The Central Mediterranean region is one of the most important areas on Earth for studying subduction-related potassic and ultrapotassic magmatism, derived from partial melting of the metasomatised lithospheric mantle wedge. In this region, leucite-free (i.e., lamproite) and leucite-bearing (i.e., kamafugite, leucitite, and plagioleucitite) ultrapotassic rocks closely occur,in a time-related progression, linked to the evolution of both the mantle source and the regional tectonic regime. Time- and space-related magmatism migration followed the roll-back of the subducting slab and the anticlockwise drift of the Italian Peninsula. Leucite-free silica-rich lamproites are restricted to the early stage of magmatism and are associated with ultrapotassic shoshonites and high-K calc-alkaline volcanic rocks. Leucite-bearing (i.e., Roman Province) rocks are erupted consistently later than lamproite-like and associated shonshonitic rocks, with post-leucititic volcanism occurring in the late stage of volcanic activity with eruption of alkali-basaltic to latitic and trachytic rocks,, often after major caldera-forming events. Present-day ultrapotassic volcanism is restricted to the Neapolitan area. Central Mediterranean potassic and ultrapotassic rocks are extremely enriched in incompatible trace elements with variable fractionation of Ta, Nb, and Ti in comparison to Th and large ion lithophile elements (LILE). They are also variably enriched in radiogenic Sr and Pb and unradiogenic Nd. The main geochemical and isotopic signatures are consistent with sediment recycling within the mantle wedge via subduction. A twofold metasomatism, induced by the recycle of pelitic sediments and dehydratation of lawsonite-bearing schists generates the early metasomatic events that enriched the mantle wedge from which leucite-free ultrapotassic rocks (i.e., lamproite) were generated. Recycling of carbonate-rich pelites played an important role in the shift to silica-undersaturated ultrapotassic rocks (kalsilite- and leucite-bearing) of the classic ‘Roman province’.

The role of carbon from recycled carbonated metapelites in the origin of ultrapotassic igneous rocks in the Central Mediterranean / Conticelli, S.; Avanzinelli, R.; Ammannati, E.; Casalini, M.. - In: LITHOS. - ISSN 0024-4937. - STAMPA. - 232:(2015), pp. 174-196. [10.1016/j.lithos.2015.07.002]

The role of carbon from recycled carbonated metapelites in the origin of ultrapotassic igneous rocks in the Central Mediterranean

CONTICELLI, SANDRO;AVANZINELLI, RICCARDO;AMMANNATI, EDOARDO;CASALINI, MARTINA
2015

Abstract

The Central Mediterranean region is one of the most important areas on Earth for studying subduction-related potassic and ultrapotassic magmatism, derived from partial melting of the metasomatised lithospheric mantle wedge. In this region, leucite-free (i.e., lamproite) and leucite-bearing (i.e., kamafugite, leucitite, and plagioleucitite) ultrapotassic rocks closely occur,in a time-related progression, linked to the evolution of both the mantle source and the regional tectonic regime. Time- and space-related magmatism migration followed the roll-back of the subducting slab and the anticlockwise drift of the Italian Peninsula. Leucite-free silica-rich lamproites are restricted to the early stage of magmatism and are associated with ultrapotassic shoshonites and high-K calc-alkaline volcanic rocks. Leucite-bearing (i.e., Roman Province) rocks are erupted consistently later than lamproite-like and associated shonshonitic rocks, with post-leucititic volcanism occurring in the late stage of volcanic activity with eruption of alkali-basaltic to latitic and trachytic rocks,, often after major caldera-forming events. Present-day ultrapotassic volcanism is restricted to the Neapolitan area. Central Mediterranean potassic and ultrapotassic rocks are extremely enriched in incompatible trace elements with variable fractionation of Ta, Nb, and Ti in comparison to Th and large ion lithophile elements (LILE). They are also variably enriched in radiogenic Sr and Pb and unradiogenic Nd. The main geochemical and isotopic signatures are consistent with sediment recycling within the mantle wedge via subduction. A twofold metasomatism, induced by the recycle of pelitic sediments and dehydratation of lawsonite-bearing schists generates the early metasomatic events that enriched the mantle wedge from which leucite-free ultrapotassic rocks (i.e., lamproite) were generated. Recycling of carbonate-rich pelites played an important role in the shift to silica-undersaturated ultrapotassic rocks (kalsilite- and leucite-bearing) of the classic ‘Roman province’.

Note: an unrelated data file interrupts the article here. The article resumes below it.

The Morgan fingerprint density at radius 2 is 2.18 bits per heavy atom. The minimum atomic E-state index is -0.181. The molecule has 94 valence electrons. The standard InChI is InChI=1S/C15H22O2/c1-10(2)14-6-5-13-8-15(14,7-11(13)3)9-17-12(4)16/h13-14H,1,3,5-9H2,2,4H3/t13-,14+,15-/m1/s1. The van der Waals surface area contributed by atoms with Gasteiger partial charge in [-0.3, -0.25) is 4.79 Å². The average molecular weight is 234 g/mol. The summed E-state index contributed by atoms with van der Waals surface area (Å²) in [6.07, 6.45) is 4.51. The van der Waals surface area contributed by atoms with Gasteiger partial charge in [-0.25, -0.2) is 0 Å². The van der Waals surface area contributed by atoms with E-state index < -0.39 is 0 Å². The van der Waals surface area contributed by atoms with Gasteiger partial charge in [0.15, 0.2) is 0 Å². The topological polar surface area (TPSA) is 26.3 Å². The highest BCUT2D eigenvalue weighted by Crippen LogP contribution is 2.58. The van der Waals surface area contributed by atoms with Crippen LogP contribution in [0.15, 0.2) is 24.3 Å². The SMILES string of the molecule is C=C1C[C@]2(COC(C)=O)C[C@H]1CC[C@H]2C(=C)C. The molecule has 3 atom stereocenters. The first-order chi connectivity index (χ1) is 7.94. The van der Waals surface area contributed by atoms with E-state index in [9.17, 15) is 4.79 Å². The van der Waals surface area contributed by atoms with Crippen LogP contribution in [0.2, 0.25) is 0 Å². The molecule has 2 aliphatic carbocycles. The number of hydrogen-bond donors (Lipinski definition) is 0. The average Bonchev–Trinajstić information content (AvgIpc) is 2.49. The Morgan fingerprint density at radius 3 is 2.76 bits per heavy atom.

2015
232
174
196
Conticelli, S.; Avanzinelli, R.; Ammannati, E.; Casalini, M.
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Utilizza questo identificatore per citare o creare un link a questa risorsa: https://hdl.handle.net/2158/1003444
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